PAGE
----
Warranty 3 years / 100,000 kilometers
The Basics
Body Type 5-door SUV
Seating 7
Engine / Drive F/F
Under the Hood
Displacement (liters) 2.5
Aspiration Turbocharged
Fuel Delivery Direct Injection
Layout / # of Cylinders I4
BHP @ rpm 231 @ 5,000
Nm @ rpm 420 @ 2,000
Fuel / Min. Octane Gasoline / 91~
Transmission 6 AT
Cruise Control Yes
Fuel Economy @ Ave. Speed 5.55 km/L @ 15 km/h,
9.52 km/L @ 22 km/h,
12.73 km/L @ 68 km/h
Dimensions and Weights
Length (mm) 5,075
Width (mm) 1,960
Height (mm) 1,747
Wheelbase (mm) 2,930
Curb Weight (kg) 1,844
Suspension and Tires
Front Suspension Independent, MacPherson Strut
Rear Suspension Independent, Multi-Link
Front Brakes Vented Disc
Rear Brakes Disc
Tires Yokohama Geolandar H/T G056 255/60 R 18 H (f & r)
Wheels Alloy
Safety Features
Airbags 6
Anti-Lock Brakes (ABS) Yes, with EBD
Traction / Stability Control Yes
Parking Sensors Yes, Front & Rear, with Camera
Front Seatbelts 3-pt ELR with pre-tensioner x 2
Rear Seatbelts 3-pt ELR x 3 (2nd row),
3-pt ELR x 2 (3rd row)
ISOFIX Child Seat Anchor Yes
Other Safety Features Hill Start Assist
Exterior Features
Headlights LED
Fog Lamps Yes, Front (LED)
Auto Lights Yes
Rain-sensing Wipers Yes
Interior Features
Steering Wheel Adjust Tilt/Telescopic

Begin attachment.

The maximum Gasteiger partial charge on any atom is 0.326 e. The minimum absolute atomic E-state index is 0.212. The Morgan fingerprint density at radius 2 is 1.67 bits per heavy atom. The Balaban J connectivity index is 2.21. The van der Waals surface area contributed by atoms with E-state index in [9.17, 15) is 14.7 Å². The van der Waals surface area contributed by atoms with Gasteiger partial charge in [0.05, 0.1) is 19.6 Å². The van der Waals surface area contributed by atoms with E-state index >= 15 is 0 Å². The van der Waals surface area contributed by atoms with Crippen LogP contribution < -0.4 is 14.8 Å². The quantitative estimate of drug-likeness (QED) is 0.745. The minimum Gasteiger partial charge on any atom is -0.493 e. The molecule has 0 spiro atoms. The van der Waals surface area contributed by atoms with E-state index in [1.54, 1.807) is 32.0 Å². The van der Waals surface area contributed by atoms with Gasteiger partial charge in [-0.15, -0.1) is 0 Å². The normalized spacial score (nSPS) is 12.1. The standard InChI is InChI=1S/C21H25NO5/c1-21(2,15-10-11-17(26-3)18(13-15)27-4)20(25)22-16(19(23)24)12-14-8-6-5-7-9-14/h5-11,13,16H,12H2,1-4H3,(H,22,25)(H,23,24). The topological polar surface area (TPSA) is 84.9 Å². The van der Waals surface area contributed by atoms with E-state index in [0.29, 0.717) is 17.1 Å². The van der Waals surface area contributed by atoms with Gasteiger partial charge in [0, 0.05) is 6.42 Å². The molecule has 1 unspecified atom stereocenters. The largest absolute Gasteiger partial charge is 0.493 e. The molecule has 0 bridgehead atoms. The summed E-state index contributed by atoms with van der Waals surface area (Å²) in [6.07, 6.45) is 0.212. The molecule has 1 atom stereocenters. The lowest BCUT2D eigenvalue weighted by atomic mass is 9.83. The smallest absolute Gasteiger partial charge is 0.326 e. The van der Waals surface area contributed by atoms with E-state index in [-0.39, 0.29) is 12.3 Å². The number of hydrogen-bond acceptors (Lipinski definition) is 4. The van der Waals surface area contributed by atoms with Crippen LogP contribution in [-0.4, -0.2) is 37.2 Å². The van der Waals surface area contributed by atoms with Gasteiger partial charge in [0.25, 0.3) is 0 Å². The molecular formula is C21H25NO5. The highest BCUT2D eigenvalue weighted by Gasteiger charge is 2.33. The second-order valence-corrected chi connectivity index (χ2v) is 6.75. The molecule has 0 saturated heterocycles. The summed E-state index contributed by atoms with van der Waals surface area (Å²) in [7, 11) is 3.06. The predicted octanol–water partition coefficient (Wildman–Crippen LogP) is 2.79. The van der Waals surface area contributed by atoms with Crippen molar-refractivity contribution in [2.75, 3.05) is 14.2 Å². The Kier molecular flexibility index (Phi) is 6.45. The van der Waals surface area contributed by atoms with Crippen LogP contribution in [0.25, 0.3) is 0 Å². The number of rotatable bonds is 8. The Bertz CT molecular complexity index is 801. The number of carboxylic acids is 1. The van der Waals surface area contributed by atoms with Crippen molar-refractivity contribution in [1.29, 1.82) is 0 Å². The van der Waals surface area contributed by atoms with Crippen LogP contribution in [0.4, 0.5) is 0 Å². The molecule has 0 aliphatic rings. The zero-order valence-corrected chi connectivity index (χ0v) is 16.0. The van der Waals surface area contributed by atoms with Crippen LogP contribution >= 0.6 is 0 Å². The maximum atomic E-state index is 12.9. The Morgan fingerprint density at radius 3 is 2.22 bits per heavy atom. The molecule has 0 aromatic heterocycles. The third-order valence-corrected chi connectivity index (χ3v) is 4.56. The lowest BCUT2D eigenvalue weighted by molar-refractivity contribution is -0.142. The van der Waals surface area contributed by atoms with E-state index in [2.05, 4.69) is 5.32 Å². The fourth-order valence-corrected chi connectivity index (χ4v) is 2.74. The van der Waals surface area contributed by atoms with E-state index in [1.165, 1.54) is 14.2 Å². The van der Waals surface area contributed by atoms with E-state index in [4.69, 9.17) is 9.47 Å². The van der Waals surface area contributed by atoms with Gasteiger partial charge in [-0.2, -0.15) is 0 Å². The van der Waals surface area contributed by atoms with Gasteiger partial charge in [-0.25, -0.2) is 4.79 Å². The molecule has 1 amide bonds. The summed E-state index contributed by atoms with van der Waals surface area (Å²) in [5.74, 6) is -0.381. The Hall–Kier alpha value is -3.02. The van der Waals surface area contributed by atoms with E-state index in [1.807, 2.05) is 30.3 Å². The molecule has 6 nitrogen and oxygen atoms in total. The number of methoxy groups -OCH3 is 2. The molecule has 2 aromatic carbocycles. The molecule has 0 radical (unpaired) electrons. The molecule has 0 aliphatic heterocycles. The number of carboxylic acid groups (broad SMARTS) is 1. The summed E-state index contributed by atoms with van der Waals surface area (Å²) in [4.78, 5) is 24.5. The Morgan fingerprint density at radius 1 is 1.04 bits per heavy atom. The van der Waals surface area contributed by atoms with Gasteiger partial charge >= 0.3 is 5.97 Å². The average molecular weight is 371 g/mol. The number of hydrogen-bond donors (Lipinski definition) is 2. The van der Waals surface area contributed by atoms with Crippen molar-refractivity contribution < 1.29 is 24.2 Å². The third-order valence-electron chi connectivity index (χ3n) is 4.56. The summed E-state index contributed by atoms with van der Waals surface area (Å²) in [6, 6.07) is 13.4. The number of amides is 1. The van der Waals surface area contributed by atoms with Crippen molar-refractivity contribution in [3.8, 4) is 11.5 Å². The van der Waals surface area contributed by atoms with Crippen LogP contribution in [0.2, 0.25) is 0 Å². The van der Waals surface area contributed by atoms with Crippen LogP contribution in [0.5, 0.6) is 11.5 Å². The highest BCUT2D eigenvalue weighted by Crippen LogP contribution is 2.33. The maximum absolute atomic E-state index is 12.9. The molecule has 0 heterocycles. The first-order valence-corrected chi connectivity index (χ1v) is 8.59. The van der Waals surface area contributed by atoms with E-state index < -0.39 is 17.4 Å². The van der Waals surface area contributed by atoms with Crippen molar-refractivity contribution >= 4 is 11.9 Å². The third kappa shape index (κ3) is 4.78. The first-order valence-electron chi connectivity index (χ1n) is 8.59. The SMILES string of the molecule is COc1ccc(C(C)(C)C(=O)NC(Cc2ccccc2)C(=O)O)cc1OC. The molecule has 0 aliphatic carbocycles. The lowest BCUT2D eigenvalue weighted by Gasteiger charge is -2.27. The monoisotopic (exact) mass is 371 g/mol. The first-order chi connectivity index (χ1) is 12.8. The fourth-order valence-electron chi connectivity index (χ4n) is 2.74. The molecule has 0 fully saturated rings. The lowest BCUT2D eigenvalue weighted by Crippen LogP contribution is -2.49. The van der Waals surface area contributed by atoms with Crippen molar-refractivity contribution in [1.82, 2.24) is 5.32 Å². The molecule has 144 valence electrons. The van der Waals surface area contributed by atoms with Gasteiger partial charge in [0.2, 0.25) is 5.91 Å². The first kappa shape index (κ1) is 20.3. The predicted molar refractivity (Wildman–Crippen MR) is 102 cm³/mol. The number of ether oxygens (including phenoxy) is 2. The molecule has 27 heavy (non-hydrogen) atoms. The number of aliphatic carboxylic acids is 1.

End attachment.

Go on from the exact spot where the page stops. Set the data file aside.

Steering Wheel Material Leather
Seating Adjustment (driver) Electronic, 6-way
Seating Adjustment (front passenger) Electronic, 4-way
Seating Surface Leather
Folding Rear Seat Yes, 60/40, Folding & Sliding (2nd row),
50/50 Folding (3rd row)
On-Board Computer Yes
Convenience Features
Power Steering Yes
Power Door Locks Yes
Power Windows Yes
Power Mirrors Yes, with Fold
Proximity Key Yes
Climate Control Yes, Dual (front),
Single (rear)
Audio System Stereo
USB x 2
Apple CarPlay
Android Auto
# of Speakers 6
Steering Controls Yes


  1. Thanks for confirming that it was indeed the fuel that caused the issue in the AWD review. Any clues about the fuel brand?

  2. I always noticed everytime motoring journalists in general, make comparisons between SUVs, they usually dont include subaru outback. Why is it?

    1. Because it's a 5-seater.

      We did put it in this comparison, but more as a curve ball choice: